In the process of writing the last few posts, I find my mind returning again and again to “The Story of Mr. Fox” and “The Sweetheart in the Wood,” unconsciously conflating some details, and wondering: What made her take that severed hand, when she herself was in mortal danger? What was it like, to walk home alone through the forest carrying that lump of flesh? Where was it kept between then and the dinner party? And this is what came of those wonderings.
Click here to read Part 2: “Stubborn Bloodstains and Magic Cats” My previous post introduced the “tell-tales” of guilt that appear in ATU tale types 311, 312 and 955. I focused on unwashable bloodstains that revealed wives’ trespasses in the forbidden bloody chamber. In contrast, the tell-tale object in “The Robber Bridegroom” is a severed hand […]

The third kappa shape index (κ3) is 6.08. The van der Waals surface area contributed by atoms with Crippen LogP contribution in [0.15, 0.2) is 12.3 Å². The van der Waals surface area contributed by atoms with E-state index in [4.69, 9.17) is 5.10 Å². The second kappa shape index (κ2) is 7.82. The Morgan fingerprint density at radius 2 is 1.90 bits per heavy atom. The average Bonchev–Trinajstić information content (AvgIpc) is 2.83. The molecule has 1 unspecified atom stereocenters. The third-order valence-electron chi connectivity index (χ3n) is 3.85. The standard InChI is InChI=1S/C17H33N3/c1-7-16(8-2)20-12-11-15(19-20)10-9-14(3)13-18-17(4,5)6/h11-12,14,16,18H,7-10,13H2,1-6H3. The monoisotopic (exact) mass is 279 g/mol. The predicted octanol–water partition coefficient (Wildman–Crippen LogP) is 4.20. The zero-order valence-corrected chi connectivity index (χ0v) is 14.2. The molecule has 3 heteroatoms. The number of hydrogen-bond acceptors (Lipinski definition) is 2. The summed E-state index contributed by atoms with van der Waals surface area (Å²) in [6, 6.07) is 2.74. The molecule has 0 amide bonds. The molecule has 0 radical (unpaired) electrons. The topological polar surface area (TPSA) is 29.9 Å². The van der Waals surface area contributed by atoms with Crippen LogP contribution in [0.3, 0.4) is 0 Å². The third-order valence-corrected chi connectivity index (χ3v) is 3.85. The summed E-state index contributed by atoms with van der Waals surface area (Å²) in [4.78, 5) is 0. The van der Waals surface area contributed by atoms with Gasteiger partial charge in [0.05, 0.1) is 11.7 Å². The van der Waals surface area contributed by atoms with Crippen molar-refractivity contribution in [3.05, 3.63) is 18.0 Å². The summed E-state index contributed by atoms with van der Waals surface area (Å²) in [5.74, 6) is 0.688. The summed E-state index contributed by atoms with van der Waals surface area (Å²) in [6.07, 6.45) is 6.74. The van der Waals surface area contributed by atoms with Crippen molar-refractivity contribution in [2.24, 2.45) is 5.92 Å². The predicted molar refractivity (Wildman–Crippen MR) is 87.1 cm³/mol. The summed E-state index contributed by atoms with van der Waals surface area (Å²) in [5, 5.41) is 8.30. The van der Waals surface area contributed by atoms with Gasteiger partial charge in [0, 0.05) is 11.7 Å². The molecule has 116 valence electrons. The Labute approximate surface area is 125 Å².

If we learn anything from tales like “Bluebeard” and “How the Devil Married Three Sisters,” it’s that the real crime is not disobedience or even murder–it’s lack of caution. After all, the only reason anyone in those stories got caught–both the women and their homicidal husbands–wasn’t stellar detective work, but their own carelessness in tracking blood around or giving people access to their murder-room.
What I like best about this tale–besides, you know, all the killing and trickery it involves–is that there are so many tales featuring murderous suitors brought to justice.